Queen Anne's Lace

Secrets for Gorgeous Flower Photos

Woodland flowers seem to bring life back to the world after a long, cold, and sometimes drab winter. Their subtle beauty in a rough and rugged environment make these flowers a rewarding challenge to photograph. I recently shared many of my tips and techniques in the Shutterstock Blog article 6 Photographers Share Their Secrets for Gorgeous Flower Photos.

The most important advice that I can give anyone who photographs (or just enjoys being) in a natural environment is to leave the area as untouched and pristine as when you arrived. Never leave evidence of human intrusion, this will help keep the environment healthy and thriving for many years to come.

The wildflowers pictured above are woodland phlox that were sprouting over a fallen tree. I noticed these flower as I was walking on a forest trail. To the left of the log (and out of the photograph) was a batch of poison ivy that I carefully avoided. As I stated previously, their are may challenges photographing wildflowers but the results can be extremely rewarding.

Springtime Robins

Recently, I was fortunate enough to be asked by Shutterstock Blog to share some tips for photographing my favorite springtime subjects. Immediately what came to my mind were birds. Birds are wonderful to photograph in the springtime because they are so active. Whether they are migrating through an area, feeding off of the newly blossomed trees or building new nests, birds are always a delight to watch and photograph. One of my most treasured experiences as a photographer was sharing time with a family of nesting robins. To my delight the robins paid no attention to me and continually fed their young a steady diet of worms.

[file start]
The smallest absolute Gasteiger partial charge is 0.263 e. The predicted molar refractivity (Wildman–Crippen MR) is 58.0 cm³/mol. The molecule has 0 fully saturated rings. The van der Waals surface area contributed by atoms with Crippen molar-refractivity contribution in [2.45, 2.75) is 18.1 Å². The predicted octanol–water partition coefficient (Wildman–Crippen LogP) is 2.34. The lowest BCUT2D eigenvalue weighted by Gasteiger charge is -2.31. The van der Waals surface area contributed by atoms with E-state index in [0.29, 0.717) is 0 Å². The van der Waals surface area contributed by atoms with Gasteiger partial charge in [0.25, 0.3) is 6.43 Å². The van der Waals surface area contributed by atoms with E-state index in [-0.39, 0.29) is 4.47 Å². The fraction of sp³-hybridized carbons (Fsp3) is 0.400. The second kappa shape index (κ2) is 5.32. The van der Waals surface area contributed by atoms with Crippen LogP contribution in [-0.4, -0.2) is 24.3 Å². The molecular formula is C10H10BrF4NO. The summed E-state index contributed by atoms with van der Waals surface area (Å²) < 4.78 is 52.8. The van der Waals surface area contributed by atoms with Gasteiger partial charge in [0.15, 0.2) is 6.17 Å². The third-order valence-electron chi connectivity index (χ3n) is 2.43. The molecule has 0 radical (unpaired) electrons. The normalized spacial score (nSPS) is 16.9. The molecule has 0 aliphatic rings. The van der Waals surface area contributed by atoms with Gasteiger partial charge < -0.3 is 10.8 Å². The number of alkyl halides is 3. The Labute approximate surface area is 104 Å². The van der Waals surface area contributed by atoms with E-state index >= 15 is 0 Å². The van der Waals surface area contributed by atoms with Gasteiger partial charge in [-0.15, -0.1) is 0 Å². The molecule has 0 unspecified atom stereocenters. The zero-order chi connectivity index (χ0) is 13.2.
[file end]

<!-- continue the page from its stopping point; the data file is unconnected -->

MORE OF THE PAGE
The photograph to the left is one that Shutterstock Blog used for the article. Along with the image, I provided several tips and techniques that I took advantage of while photographing the robins. The article, Photographers Share Tips on the Best Springtime Subjects includes my thoughts as well as the techniques and ideas of several other photographers who also enjoy springtime photography.

Attracting Hummingbirds and Orioles

A ruby throated hummingbird hovers over a solitary bright red monarda blossom in our backyard. We planted bee balm (monarda), trumpet vine (campsis radicans) and butterfly bush (buddleia) in our garden with the specific intention of attracting hummingbirds. With the use of some additional sugar water feeders, hummingbirds are in are backyard throughout late spring, summer and finally into early autumn. Initially attracted to the sugar water, the hummingbirds will eventually forego the feeders and sip the nectar from the flower blossoms. To show their appreciation of our gardening efforts, these tiny acrobats hover and dance for us all summer long. Link to Audubon’s Guide to Attracting Hummingbirds and Orioles to find more information about creating your own hummingbird garden.